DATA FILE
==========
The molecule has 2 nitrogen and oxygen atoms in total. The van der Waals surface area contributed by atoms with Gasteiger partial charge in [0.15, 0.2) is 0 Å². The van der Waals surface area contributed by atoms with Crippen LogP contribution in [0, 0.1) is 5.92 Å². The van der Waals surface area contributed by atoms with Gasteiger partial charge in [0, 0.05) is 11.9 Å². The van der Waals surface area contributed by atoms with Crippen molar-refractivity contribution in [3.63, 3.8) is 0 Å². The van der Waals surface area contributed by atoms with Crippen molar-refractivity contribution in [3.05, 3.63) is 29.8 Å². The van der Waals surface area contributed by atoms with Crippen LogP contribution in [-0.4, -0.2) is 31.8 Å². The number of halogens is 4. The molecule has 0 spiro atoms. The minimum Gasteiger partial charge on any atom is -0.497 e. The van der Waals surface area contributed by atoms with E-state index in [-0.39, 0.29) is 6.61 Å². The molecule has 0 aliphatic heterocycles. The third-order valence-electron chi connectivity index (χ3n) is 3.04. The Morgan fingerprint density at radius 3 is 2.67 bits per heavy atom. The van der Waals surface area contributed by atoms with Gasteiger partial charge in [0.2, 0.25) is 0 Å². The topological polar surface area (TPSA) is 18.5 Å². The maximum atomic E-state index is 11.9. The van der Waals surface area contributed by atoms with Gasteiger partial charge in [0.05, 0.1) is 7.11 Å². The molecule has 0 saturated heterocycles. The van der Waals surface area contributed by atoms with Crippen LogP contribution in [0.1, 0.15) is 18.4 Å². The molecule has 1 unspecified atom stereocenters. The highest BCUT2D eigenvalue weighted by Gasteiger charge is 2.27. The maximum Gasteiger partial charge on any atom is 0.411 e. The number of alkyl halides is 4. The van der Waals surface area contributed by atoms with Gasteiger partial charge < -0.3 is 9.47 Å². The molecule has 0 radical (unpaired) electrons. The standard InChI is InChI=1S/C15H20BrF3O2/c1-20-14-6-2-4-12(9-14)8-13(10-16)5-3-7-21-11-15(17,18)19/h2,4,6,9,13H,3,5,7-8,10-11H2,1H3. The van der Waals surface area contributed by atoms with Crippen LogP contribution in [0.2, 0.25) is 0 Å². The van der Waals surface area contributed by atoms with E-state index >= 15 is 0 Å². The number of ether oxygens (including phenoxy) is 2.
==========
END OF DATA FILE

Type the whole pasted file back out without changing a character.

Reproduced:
The molecule has 2 nitrogen and oxygen atoms in total. The van der Waals surface area contributed by atoms with Gasteiger partial charge in [0.15, 0.2) is 0 Å². The van der Waals surface area contributed by atoms with Crippen LogP contribution in [0, 0.1) is 5.92 Å². The van der Waals surface area contributed by atoms with Gasteiger partial charge in [0, 0.05) is 11.9 Å². The van der Waals surface area contributed by atoms with Crippen molar-refractivity contribution in [3.63, 3.8) is 0 Å². The van der Waals surface area contributed by atoms with Crippen molar-refractivity contribution in [3.05, 3.63) is 29.8 Å². The van der Waals surface area contributed by atoms with Crippen LogP contribution in [-0.4, -0.2) is 31.8 Å². The number of halogens is 4. The molecule has 0 spiro atoms. The minimum Gasteiger partial charge on any atom is -0.497 e. The van der Waals surface area contributed by atoms with E-state index in [-0.39, 0.29) is 6.61 Å². The molecule has 0 aliphatic heterocycles. The third-order valence-electron chi connectivity index (χ3n) is 3.04. The Morgan fingerprint density at radius 3 is 2.67 bits per heavy atom. The van der Waals surface area contributed by atoms with Gasteiger partial charge in [0.2, 0.25) is 0 Å². The topological polar surface area (TPSA) is 18.5 Å². The maximum atomic E-state index is 11.9. The van der Waals surface area contributed by atoms with Gasteiger partial charge in [0.05, 0.1) is 7.11 Å². The molecule has 0 saturated heterocycles. The van der Waals surface area contributed by atoms with Crippen LogP contribution in [0.1, 0.15) is 18.4 Å². The molecule has 1 unspecified atom stereocenters. The highest BCUT2D eigenvalue weighted by Gasteiger charge is 2.27. The maximum Gasteiger partial charge on any atom is 0.411 e. The number of alkyl halides is 4. The van der Waals surface area contributed by atoms with Gasteiger partial charge < -0.3 is 9.47 Å². The molecule has 0 radical (unpaired) electrons. The standard InChI is InChI=1S/C15H20BrF3O2/c1-20-14-6-2-4-12(9-14)8-13(10-16)5-3-7-21-11-15(17,18)19/h2,4,6,9,13H,3,5,7-8,10-11H2,1H3. The van der Waals surface area contributed by atoms with Crippen LogP contribution in [0.2, 0.25) is 0 Å². The van der Waals surface area contributed by atoms with E-state index >= 15 is 0 Å². The number of ether oxygens (including phenoxy) is 2.